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COP22 ends with calls on Trump to join fight against global warming

COP22 ends with calls on Trump to join fight against global warming

Morocco

The UN climate change summit, COP22, ended in the Moroccan city of Marrakech on Friday with a call from delegates to the US president-elect Donald Trump to join the battle against global warming.

Delegates at the summit which sought to firm up the implementation of the Paris agreement also urged Trump to consider the impact of global warming on the Pacific islands.

The two-week summit was dominated by concern of a possible exit of the US from the Paris deal following the surprise election victory of Donald Trump.

Trump who has openly denounced climate change as a hoax perpetrated by the Chinese has said he would revive America’s coal industry and pull out of the Paris agreement.

The countries who attended the summit have however said they would forge ahead no matter what.

Morocco’s Foreign Affairs Minister and COP22 president Salaheddine Mezouar said the message to “the new American president is simply to say ‘we count on your pragmatism and your spirit of commitment‘”.

The international community he said was “engaged in a great struggle for the future of our planet, for the future of humanity, for the dignity of millions and millions of people”.

“The expectation” he added “is clear, we continue the path, we continue to chart our course, we have absolutely no doubt about the spirit of pragmatism of president Donald Trump but also of the commitment that has been made by all the American people”.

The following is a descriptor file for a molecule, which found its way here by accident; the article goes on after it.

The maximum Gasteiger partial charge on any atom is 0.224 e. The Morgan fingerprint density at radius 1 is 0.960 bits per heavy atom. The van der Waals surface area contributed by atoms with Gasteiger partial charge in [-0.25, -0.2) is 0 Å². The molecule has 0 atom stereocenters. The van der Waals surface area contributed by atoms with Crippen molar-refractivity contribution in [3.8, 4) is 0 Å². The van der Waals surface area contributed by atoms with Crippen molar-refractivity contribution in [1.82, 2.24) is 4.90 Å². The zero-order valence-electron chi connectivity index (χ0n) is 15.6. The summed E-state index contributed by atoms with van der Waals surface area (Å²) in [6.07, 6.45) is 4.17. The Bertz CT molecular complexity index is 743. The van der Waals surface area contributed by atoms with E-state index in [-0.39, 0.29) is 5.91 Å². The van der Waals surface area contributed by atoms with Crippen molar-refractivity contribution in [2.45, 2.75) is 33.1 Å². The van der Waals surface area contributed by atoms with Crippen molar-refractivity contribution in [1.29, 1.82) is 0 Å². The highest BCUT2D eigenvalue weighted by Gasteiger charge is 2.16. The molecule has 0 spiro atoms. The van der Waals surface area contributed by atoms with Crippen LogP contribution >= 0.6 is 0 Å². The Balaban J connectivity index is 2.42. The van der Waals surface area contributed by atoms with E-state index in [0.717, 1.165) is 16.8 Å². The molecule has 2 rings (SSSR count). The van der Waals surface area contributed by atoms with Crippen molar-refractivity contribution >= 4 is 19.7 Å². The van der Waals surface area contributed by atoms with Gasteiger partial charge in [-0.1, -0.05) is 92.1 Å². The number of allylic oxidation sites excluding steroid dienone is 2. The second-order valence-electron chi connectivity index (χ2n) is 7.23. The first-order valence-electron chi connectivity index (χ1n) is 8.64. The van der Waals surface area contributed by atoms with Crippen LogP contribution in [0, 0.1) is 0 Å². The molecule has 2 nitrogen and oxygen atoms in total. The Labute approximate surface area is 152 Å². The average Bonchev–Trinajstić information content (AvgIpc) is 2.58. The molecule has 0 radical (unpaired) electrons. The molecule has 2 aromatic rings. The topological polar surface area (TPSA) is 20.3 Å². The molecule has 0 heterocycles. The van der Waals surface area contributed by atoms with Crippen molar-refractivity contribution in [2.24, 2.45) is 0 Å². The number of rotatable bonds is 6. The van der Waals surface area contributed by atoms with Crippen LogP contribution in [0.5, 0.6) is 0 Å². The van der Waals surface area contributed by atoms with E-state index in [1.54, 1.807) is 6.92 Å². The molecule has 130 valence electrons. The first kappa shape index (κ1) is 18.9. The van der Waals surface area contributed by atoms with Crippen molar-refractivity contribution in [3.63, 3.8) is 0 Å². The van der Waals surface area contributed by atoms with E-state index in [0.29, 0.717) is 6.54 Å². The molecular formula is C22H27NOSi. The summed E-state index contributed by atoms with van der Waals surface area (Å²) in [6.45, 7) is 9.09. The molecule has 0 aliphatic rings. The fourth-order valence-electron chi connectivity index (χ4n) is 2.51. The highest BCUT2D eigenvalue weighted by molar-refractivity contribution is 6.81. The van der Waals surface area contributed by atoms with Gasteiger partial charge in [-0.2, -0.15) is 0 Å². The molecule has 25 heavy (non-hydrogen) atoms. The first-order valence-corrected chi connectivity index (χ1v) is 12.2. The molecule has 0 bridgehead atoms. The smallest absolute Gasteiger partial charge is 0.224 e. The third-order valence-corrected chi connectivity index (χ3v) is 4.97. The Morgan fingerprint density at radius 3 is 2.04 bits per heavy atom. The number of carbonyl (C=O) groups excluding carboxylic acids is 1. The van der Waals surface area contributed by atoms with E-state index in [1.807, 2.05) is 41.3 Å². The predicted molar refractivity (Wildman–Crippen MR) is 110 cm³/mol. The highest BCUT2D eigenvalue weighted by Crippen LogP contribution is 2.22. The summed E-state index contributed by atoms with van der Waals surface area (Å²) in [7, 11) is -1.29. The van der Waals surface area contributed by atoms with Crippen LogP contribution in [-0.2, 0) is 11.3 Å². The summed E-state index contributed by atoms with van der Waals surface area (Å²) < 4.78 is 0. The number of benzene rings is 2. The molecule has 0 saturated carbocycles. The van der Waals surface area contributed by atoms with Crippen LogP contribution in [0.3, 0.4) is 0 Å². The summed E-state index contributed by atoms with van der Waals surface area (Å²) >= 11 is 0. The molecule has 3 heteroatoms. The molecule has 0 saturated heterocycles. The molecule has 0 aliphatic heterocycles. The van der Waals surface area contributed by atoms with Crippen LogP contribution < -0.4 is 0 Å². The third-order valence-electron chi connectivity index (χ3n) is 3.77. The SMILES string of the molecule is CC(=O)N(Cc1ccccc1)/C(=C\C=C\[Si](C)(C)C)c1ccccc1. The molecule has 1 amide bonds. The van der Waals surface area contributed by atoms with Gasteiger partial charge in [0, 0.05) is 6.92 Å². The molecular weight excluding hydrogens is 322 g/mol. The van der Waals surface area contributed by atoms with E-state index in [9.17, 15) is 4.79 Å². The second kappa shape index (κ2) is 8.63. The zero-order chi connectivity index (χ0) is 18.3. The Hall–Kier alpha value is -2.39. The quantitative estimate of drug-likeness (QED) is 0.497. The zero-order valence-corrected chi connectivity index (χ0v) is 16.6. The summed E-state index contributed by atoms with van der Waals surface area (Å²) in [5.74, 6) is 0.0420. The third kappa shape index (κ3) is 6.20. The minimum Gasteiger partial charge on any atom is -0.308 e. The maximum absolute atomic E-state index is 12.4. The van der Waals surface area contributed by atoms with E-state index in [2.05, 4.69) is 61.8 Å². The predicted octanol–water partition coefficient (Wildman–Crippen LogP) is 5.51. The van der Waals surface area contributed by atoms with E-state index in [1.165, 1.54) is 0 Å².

Whereas some delegates at the UN summit hoped Trump did not mean what he said during his campaign, many have decided to adopt a wait-and-see approach while yet others have appealed to him directly to change his mind about the issue.

Frank Bainimarama, prime minister of Fiji, hosts of COP23 next year, said: “I renew my offer to president-elect Trump to come to Fiji and see the effects of climate change.

Small island nations are among the strongest advocates for sharp cuts in greenhouse gas emissions because they fear their survival depends on it, reports the Associated Press.

Many of them are already experiencing the effects of climate change with rising seas eroding their coastlines and intruding into their freshwater supply.

The Paris agreement commits the international community to reducing global temperatures to below two degree Celsius as well as reducing greenhouse gas emissions.

Global temperatures are said to have hit a record high between January and October this year making it the warmest period since 1880.

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